Wednesday, October 22, 2014

Jon's America II

selfie at Sunday's Redskins/Titans game

Right, I'm here to continue my monthly updates about my amazing time here in the USA - it's now been just over a month and my memories of the old country are slipping away, my accent has gone, and my worldview is changing... just kidding! I'm still very much British and very much enjoying being somewhere where things are familiar yet subtlety different at the same time. This isn't my first time living in a new country - when I was eighteen I spent six months living in rural north Vietnam - so the culture shock isn't what it could be, but it's been great fun being introduced to new traditions. Betsy's already blogged about pumpkin picking, so I shall say no more about that except to say to the UK-familiar Americans who were writing in the comments that carving a pumpkin for Halloween in the UK is just as much of a ritual there as in the US. It's true you won't see much of that going on in London (which is more of a city-state anyway), but get further afield and you'll see it everywhere.

One of the areas in which things seem similar at first glance but reveal real differences the longer you stay here, is grocery stores. I know many of you will be big fans of Trader Joe's and, inevitably, Whole Foods, but I'm talking about the places that most people have to use on a daily basis, the equivalent of Tesco or Sainsbury's in the UK. When you first go into, say, Giant, you see the same stuff - fresh produce near the front, a butchers and a bakery, etc etc. But the longer you stay, the more US stores begin to feel like they saw what nature's bounty could produce, and thought "fuck you, we're making it bigger and trademarking it." Sometimes, that's awesome; I was cooking a roast and needed shallots - and lo and behold, there were giant shallots the size of small onions. That's monstrous, but in a good way.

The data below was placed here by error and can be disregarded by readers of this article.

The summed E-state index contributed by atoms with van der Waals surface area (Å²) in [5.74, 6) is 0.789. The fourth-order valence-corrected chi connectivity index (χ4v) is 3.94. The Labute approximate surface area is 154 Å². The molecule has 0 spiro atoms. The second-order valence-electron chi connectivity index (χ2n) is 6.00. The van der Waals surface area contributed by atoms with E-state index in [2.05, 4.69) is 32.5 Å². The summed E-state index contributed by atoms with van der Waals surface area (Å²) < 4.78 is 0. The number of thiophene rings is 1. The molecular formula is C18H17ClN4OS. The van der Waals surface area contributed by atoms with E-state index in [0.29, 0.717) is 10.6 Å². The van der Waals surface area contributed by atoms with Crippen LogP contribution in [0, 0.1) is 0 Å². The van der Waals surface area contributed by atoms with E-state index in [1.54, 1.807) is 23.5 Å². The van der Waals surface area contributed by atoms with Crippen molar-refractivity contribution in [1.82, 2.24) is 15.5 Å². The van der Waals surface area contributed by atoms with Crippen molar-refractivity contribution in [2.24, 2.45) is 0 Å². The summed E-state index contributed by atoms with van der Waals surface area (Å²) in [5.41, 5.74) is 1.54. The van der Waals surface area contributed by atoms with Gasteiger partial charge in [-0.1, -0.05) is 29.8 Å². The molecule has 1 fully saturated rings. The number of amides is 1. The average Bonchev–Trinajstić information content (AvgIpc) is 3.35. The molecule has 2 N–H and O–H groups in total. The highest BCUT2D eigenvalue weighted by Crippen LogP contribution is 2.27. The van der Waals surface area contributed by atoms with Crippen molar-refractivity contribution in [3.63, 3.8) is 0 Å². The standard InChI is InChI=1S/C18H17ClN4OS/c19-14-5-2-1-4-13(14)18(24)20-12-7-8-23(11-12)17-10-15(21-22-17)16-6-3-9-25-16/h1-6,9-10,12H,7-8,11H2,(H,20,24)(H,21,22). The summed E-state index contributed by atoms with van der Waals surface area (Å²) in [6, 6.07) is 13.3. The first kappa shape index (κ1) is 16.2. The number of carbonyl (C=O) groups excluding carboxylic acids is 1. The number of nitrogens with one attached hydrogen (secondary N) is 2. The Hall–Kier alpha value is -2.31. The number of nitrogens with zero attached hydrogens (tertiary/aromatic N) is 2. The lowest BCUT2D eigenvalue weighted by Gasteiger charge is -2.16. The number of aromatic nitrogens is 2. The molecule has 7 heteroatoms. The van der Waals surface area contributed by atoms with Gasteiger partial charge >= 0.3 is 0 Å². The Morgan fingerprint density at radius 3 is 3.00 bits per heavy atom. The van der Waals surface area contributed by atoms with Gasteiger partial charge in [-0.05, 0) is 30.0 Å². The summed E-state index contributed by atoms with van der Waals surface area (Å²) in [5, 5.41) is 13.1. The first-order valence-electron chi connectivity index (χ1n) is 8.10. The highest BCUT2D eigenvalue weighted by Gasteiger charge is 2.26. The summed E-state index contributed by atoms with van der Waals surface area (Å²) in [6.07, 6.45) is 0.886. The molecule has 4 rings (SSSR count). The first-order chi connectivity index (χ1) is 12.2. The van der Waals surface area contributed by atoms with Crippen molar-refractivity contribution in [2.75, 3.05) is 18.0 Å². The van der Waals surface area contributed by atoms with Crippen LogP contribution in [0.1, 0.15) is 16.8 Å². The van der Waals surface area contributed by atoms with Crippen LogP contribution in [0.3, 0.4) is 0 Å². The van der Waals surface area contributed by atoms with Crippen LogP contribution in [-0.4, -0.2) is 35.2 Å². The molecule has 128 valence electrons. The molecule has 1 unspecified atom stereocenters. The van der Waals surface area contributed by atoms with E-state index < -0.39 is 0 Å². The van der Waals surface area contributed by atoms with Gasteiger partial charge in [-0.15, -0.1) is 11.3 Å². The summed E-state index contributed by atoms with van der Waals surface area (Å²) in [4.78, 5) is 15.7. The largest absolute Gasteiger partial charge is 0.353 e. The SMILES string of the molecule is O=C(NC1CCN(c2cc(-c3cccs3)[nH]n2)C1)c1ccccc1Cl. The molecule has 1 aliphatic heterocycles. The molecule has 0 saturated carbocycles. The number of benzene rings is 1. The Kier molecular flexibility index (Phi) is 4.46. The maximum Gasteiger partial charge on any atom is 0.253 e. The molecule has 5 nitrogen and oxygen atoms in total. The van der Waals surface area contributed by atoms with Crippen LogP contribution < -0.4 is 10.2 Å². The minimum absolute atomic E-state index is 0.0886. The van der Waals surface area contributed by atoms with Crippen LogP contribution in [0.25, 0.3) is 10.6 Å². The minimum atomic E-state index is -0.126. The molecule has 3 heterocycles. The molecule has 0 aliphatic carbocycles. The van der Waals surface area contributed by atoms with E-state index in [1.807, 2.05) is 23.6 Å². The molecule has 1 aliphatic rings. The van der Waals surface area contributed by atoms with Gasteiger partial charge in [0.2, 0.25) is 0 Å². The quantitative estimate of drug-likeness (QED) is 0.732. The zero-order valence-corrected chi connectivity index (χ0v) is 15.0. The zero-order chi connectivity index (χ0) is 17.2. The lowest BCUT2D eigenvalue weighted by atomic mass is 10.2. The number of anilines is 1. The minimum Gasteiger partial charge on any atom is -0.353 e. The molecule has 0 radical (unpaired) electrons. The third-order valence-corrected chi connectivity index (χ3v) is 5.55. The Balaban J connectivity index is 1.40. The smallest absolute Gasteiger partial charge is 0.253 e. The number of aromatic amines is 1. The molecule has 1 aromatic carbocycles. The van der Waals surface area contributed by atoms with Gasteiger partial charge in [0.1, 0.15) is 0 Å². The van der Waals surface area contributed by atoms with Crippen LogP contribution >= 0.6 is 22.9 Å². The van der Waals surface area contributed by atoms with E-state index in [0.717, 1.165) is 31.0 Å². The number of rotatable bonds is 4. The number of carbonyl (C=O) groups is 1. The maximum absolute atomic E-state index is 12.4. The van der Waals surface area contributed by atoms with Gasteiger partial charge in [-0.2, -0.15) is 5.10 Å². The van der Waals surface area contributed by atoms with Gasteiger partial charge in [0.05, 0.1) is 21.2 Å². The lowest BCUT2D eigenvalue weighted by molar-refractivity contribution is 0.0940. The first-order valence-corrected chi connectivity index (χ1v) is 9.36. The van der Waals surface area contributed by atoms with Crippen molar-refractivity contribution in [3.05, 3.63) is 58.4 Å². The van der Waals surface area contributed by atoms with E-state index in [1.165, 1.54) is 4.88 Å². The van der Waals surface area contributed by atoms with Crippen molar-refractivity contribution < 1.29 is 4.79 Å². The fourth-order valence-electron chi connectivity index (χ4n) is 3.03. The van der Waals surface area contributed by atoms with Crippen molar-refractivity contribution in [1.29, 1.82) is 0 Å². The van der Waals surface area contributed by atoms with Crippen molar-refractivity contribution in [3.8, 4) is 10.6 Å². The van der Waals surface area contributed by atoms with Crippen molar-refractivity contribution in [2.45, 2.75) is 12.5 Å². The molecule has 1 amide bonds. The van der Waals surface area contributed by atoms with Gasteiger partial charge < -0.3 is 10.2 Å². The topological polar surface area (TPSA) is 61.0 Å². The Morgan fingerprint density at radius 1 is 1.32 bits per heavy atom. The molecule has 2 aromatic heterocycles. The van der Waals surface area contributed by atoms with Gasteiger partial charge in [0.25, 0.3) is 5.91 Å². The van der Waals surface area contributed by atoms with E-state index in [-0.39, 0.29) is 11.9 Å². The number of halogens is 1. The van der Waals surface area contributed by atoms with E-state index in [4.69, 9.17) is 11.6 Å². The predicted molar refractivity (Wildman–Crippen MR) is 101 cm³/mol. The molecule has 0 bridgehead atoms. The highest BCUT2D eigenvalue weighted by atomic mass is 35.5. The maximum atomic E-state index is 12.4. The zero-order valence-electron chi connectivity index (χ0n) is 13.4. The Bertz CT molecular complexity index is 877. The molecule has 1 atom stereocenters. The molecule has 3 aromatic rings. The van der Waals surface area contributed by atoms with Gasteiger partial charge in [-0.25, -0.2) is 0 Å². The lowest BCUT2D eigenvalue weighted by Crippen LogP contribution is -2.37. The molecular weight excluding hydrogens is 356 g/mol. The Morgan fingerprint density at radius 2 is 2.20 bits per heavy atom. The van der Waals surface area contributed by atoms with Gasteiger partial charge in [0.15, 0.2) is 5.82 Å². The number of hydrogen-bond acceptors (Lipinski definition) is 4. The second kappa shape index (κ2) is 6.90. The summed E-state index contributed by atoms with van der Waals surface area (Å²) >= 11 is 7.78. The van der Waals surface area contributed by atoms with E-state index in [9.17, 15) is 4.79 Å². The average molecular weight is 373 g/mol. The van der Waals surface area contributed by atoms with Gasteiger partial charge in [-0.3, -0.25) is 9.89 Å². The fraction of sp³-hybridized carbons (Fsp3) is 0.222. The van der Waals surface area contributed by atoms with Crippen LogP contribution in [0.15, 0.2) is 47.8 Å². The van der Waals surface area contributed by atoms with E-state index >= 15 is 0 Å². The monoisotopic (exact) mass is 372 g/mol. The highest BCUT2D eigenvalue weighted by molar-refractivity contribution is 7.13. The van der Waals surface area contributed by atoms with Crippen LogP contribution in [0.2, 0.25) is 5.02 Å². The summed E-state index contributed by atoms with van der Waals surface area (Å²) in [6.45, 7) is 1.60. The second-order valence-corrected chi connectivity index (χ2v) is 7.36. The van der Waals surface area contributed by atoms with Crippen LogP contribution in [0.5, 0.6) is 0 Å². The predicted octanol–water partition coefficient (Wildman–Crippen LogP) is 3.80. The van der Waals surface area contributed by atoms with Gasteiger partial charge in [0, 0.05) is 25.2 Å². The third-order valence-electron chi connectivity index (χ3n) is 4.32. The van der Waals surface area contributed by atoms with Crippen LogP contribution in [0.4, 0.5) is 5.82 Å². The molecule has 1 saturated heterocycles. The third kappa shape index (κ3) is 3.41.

Same goes for chickens - I don't know what you're feeding them (and probably don't want to), but they're huge! They're also strangely and unnecessarily watery in terms of how they're packed - you tear open the plastic bag and delicious salmonella juice goes flying across the kitchen. But I'm sure that when I'm back in the UK this December, I'll be complaining about how small and expensive the scrawny chickens there are.

In terms of true culture shock, I think one of the main things has got to be junk food. Betsy eats pretty healthily, so keeps me from going off the rails with this stuff, but it has become vitally important to me that I experience all the crap America has to offer. Chips (aka crisps) so far have been a let down. When I left the UK, Walkers were selling pulled pork flavored chips in addition to the usual stuff, like prawn cocktail and roast chicken, and they were amazing - but where's your famed spirit of innovation, America? You basically seem to  have cheesy, spicy, and spicy cheese flavors. More investigation is clearly needed. You do have the UK beat on pop tarts though, as well you should. I've only been casting admiring glances at the dizzying array of choice say far, but will update when I finally decide which ones to get. And as for the long-fought Cadbury's/Hershey's debate? I'm not even going to touch that one; I feel like expressing the wrong allegiance could get me deported. I will warn you of this, though - the stuff branded as Cadbury's here is a lie - it's made by Hershey's under license. Caveat emptor...